Not just from the heavy weather being whipped by Hurricane Ophelia in the Atlantic — or even any effects of over-indulgence at the heavy round of parties.
Instead, many recognised a dreadful irony. As the most international and multilateralist crowd on earth gathered for the meetings, all they wanted to discuss was protectionism and the end of Pax Americana.
As has become all too obvious, the administration of President Donald Trump is retreating from the international institutions that have played a central role in preserving world order and advancing economic progress since the end of the Second World War.
Since his election last year, Trump has rebuffed World Bank requests for extra funding, removed the US from the Trans-Pacific Partnership, a multilateral trade deal, and questioned its commitment to Nafta.
As the weekend went on, it became clear that the multilateral development banks — and their future — had become the main subject of the meetings, rather than just the conveners.
Many talked of the need for a fresh approach, noting that the US was tired of having to support other countries and playing such a central international role.
One voice calling for a new approach to international development, in what many said was becoming a multipolar world, was China. It sent a small army of development bank officials, politicians and civil servants to this year’s meeting.
Shi Yaobin, China’s deputy finance minister, urged nation states to “strengthen international co-operation”, noting that “no one country alone can solve all the problems we are facing now”.
Jin Liqun, chairman of the Beijing-based Asian Infrastructure Investment Bank, said it was inevitable countries like his would contribute more to global trade.
“Over the past 70 years, the world has benefited from valued US support,” he told GlobalCapital sister paper GlobalMarkets. “But as time moves on you need more help from donors, supporters and contributors to benefit the whole world. China needs to play a bigger role in international and financial areas.”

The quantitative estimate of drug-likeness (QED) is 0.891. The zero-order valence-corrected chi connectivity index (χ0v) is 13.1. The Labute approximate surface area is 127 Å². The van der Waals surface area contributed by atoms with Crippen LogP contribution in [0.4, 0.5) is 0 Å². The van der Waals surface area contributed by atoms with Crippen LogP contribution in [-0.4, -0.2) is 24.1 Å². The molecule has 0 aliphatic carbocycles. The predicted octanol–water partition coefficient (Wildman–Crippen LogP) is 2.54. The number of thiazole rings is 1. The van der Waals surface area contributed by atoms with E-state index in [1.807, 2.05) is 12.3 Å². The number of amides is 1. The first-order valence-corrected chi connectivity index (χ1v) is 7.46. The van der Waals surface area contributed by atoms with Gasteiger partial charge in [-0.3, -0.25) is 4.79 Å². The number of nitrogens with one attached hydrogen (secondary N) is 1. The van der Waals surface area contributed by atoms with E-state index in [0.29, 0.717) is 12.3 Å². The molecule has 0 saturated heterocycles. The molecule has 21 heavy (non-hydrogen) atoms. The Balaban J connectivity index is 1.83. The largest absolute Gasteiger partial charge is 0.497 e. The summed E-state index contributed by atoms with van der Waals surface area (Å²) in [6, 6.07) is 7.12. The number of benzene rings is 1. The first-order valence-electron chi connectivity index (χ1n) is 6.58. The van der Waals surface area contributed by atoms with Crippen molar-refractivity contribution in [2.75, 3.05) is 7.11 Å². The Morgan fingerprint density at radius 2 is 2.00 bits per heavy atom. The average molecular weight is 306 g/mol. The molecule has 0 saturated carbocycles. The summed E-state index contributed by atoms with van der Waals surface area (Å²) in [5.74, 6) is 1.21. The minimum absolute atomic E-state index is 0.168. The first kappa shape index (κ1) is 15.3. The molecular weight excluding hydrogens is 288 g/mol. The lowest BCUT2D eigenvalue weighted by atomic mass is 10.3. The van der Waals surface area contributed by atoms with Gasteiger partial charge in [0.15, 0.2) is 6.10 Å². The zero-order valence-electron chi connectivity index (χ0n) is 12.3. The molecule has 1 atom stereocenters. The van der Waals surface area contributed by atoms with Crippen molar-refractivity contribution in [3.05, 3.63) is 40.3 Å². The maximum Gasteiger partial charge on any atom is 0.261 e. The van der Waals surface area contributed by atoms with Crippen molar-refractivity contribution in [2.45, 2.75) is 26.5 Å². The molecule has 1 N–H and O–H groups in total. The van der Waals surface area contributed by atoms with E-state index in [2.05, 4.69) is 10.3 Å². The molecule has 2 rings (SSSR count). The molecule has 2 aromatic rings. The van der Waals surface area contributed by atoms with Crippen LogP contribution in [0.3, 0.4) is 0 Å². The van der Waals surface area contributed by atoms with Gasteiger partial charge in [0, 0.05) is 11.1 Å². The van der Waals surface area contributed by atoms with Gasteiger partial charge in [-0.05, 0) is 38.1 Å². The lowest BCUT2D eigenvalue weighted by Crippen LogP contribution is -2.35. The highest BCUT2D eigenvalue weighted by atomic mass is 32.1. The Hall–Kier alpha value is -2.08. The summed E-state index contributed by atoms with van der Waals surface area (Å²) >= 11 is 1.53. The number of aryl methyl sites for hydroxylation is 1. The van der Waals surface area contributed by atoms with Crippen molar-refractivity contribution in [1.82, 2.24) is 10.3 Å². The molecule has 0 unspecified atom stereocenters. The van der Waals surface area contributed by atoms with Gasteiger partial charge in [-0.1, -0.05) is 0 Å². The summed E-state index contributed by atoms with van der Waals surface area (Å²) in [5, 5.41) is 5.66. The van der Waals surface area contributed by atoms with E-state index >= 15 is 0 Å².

Many hope this is just a blip — that the US’s retreat from the world will prove temporary. “Is it really responsible for America to truly withdraw from multilateralism?” asked Jin. “Given the scale of the US economy, I wonder if it is possible for the US to truly remove itself from multilateral co-operation.”
We'll always have Paris?
And then there was discussion over Trump’s decision to take the US out of the Paris Agreement on climate change and what the world should do about it.
It was here that a little hope appeared.
Delegates were greatly encouraged, some even inspired, by America’s We Are Still In movement. Co-ordinated by civil society groups, the initiative has amassed signatures from 2,300 state governors, CEOs, tribal and local government leaders and heads of universities, who are determined not to be turned aside from pursuing “ambitious climate goals”.
Organisations backing the drive include the states of California, New York, Virginia and North Carolina, as well as the big tech giants — Facebook, Apple, Amazon, Netflix and Google.
Trump’s actions have acted as a call to arms — for the other side. Indeed, he has arguably helped to bring the topic of climate change to the kitchen table in American households and to the boardroom tables of US businesses.
And not just in the US. Large emitters, like China, India and the EU, have since reiterated their commitments to the Paris Agreement. In Europe, France has led the clarion call to work together to patch up our battered planet.
Trump’s actions are undoubtedly frightening. For the time being, the Western world can no longer rely on such a stable and predictable, internationally active US as it has been used to.
But, for better or worse, the past year has also shown that some important international work can get done without the White House behind it.
When the US Congress refused to ratify the Kyoto Treaty in 1997, the fight against climate change was put back years — even though the EU carried on with its commitments.
Trump pulling out of Paris has not led other countries to lose momentum at all.
Never too late
Of course it is not too late for the US to get back in the game. As most delegates in Washington were quick to point out, they would much rather have the Americans pulling in the same direction.
Werner Hoyer, president of the European Investment Bank, and a candidate to be Germany’s next minister of finance, seemed to sum it best up, when he told delegates he still believed in the wonderful heritage of the US.
“America gave us win-win situations, multilateralism, enlightened rule and working to achieve harmonious goals,” he said. “It is this benevolent America we need, now more than ever.”